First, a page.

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First Ryanair strike sees delays, but no cancellations in Germany

Passengers travelling with Ryanair in Germany on Friday saw little disruption from a short strike called by a pilots' union, with the no-frills airline praising crew for "largely ignoring" the unprecedented walkout.

First Ryanair strike sees delays, but no cancellations in Germany
Ryanair passengers at Frankfurt Airport on Friday. Photo: DPA.

Germany's powerful Cockpit union (VC) had asked Ryanair pilots to walk off the job from 5-9am (0400-0800 GMT) in a battle for recognition from the Irish carrier whose workers have been calling for better pay and conditions across Europe.

But the impact of the first-ever strike action by Ryanair pilots in the company's 32-year history was limited, causing just some delays and no cancellations.

Ryanair said nine of the 36 flights scheduled to depart within the strike window were delayed by the actions of “a small number of pilots”.

“We are grateful to all of our Ryanair pilots for putting our customers first and largely ignoring this VC strike,” it said in a statement.

“We apologize sincerely to our customers for any inconvenience suffered as a result of this unjustified and unnecessary strike,” it added.

At Germany's busiest travel hub, Frankfurt airport, all six scheduled Ryanair flights left as planned, according to DPA news agency.

Most flights left as planned at Berlin-Schönefeld airport as well, where seven departures were on the board. The 6:40 am flight to Italy's Bergamo however was delayed by five hours.

At the Cologne/Bonn airport in western Germany, passengers for a Ryanair flight to Copenhagen were told to expect a 10-hour delay.

The Cockpit union nevertheless said it was satisfied with the response to its strike call, which had affected one in four Ryanair flights and forced the company to scramble to bring in pilots from abroad.

“The goal today was not to cause as much flight chaos as possible. Ultimately, people need to make it to their destinations this close to Christmas,” union president Ilja Schulz told public broadcaster ZDF.

“The goal was simply to show Ryanair that the pilots we called on to strike are willing to fight for better working conditions now.”

Historic U-turn

Ryanair last week took the unprecedented step of offering to finally recognize unions after crew in Germany, Ireland, Britain, Italy, Spain and Portugal threatened walkouts in long-running rows over pay and conditions.

The move initially prompted unions to suspend their strike plans, averting the threat of major upheaval over the busy holiday period.

But Cockpit on Thursday decided to launch a “warning strike” after all after a first round of talks with Ryanair broke down this week.

READ ALSO: German pilots' union pushes through first-ever Ryanair strike Friday

The union said the discussions were cancelled after the carrier objected to two of the five union members present.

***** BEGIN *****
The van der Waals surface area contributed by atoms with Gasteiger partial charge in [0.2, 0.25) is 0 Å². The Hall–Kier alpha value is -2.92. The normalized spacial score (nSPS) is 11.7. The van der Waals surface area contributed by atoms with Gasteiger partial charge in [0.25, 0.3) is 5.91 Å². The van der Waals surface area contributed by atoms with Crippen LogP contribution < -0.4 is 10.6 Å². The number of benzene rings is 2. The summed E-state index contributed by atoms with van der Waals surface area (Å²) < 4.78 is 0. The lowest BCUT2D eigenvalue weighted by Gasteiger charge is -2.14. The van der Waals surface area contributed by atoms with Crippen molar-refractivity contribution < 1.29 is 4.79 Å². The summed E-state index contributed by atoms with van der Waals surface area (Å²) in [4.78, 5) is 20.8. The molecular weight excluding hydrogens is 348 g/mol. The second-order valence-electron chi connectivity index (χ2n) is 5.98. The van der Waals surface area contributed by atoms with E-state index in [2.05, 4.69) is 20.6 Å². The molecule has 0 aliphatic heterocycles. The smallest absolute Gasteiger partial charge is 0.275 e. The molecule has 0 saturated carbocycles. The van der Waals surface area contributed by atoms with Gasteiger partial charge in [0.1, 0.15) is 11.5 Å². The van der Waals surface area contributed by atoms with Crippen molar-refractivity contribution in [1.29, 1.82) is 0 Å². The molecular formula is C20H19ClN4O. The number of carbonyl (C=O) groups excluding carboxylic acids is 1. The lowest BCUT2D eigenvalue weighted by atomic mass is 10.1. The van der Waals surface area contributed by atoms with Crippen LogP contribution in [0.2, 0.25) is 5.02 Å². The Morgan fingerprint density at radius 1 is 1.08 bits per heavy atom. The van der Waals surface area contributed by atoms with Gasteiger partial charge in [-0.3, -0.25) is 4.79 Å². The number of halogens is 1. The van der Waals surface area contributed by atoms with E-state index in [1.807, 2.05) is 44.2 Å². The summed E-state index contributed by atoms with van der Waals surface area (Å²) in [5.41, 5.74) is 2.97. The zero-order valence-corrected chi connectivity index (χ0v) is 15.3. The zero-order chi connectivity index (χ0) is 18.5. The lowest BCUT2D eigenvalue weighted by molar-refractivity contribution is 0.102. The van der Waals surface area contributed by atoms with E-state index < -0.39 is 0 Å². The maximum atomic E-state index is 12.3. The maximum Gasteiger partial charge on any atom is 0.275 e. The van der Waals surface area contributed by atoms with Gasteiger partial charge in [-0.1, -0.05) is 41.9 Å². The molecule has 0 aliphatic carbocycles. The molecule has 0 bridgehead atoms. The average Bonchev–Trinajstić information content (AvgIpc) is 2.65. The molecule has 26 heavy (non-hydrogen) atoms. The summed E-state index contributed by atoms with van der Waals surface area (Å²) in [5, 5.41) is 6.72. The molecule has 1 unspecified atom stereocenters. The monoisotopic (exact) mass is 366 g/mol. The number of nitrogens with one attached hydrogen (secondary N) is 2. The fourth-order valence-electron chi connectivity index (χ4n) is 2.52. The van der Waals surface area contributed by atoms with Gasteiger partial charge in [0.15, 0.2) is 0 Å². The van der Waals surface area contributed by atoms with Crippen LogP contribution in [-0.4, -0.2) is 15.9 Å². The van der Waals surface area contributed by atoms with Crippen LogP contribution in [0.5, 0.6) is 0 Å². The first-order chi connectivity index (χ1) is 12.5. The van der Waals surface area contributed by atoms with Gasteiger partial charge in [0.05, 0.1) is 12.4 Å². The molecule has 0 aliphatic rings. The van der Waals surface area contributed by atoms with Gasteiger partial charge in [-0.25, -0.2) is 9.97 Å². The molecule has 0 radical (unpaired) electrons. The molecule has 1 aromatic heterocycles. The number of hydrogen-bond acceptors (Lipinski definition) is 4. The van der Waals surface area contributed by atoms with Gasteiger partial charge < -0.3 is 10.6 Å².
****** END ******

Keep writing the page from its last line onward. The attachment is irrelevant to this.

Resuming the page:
It accused Ryanair of playing for time to avoid travel mayhem over the Christmas and New Year period and of trying to dictate the conditions for the talks.

But the airline hit back, saying it would not negotiate with non-Ryanair pilots.

The Dublin-based budget airline was however able to stave off year-end flight chaos on home soil after clinching a deal with Ireland's Impact union on Thursday.

The union there said the danger of industrial action had “receded for the present” after Ryanair agreed to formally recognize Impact as the representative for the airline's pilots.

In Italy, the union Anpac said it planned to meet with Ryanair representatives in Rome in January.

Ryanair's decision to move towards trade union recognition marks a historic turning point, given that pugnacious boss Michael O'Leary – in charge since 1994 – had vehemently opposed any union representation for staff.

But he came under increasing pressure after the airline was forced to cancel 20,000 flights through to March because of botched holiday scheduling.

The fiasco triggered pilots' demands for better working conditions and representation, with some departing for other carriers.

Ryanair, Europe's second-largest airline by passenger numbers, has set itself the goal of transporting 200 million passengers annually by 2024.

Despite the recent troubles, it still expects to deliver annual profits after tax of €1.40 billion-€1.45 billion ($1.65 billion-1.71 billion).

STRIKES

French customs officers strike over job cuts

Customs officers across France will walk out on Thursday in protest at job cuts that unions say will “weaken the customs network”.

French customs officers strike over job cuts

The national strike on Thursday, March 10th is expected to lead to delays at ports, airports and on the Eurostar.

The strike, which will include a rally outside the National Assembly building in Paris, was called by the CFDT-Douane and has the support of other unions. 

A work-to-rule protest over pay and conditions by customs officers in 2019, under the shadow of Brexit, led to delays and disruption at airports, as well as ports including Calais and Dunkirk, and on Eurostar trains.

Unions are calling on the government to axe plans to switch responsibility for import duty collection to the Direction Générale des Finances Publiques by 2024, at the cost of 700 customs’ officer jobs – and, according to strikers, tens of billions of euros to State coffers.

“We are asking for the reforms to be stopped, mainly that of the transfer of taxation, which is disorganising the network with the elimination of nearly a thousand jobs,” CFDT-Douane’s secretary general David-Olivier Caron said.

The planned job cuts come after years of restructuring and streamlining that has seen thousands of positions disappear, the unions say, when customs fraud and smuggling is rising because of a lack of resources.

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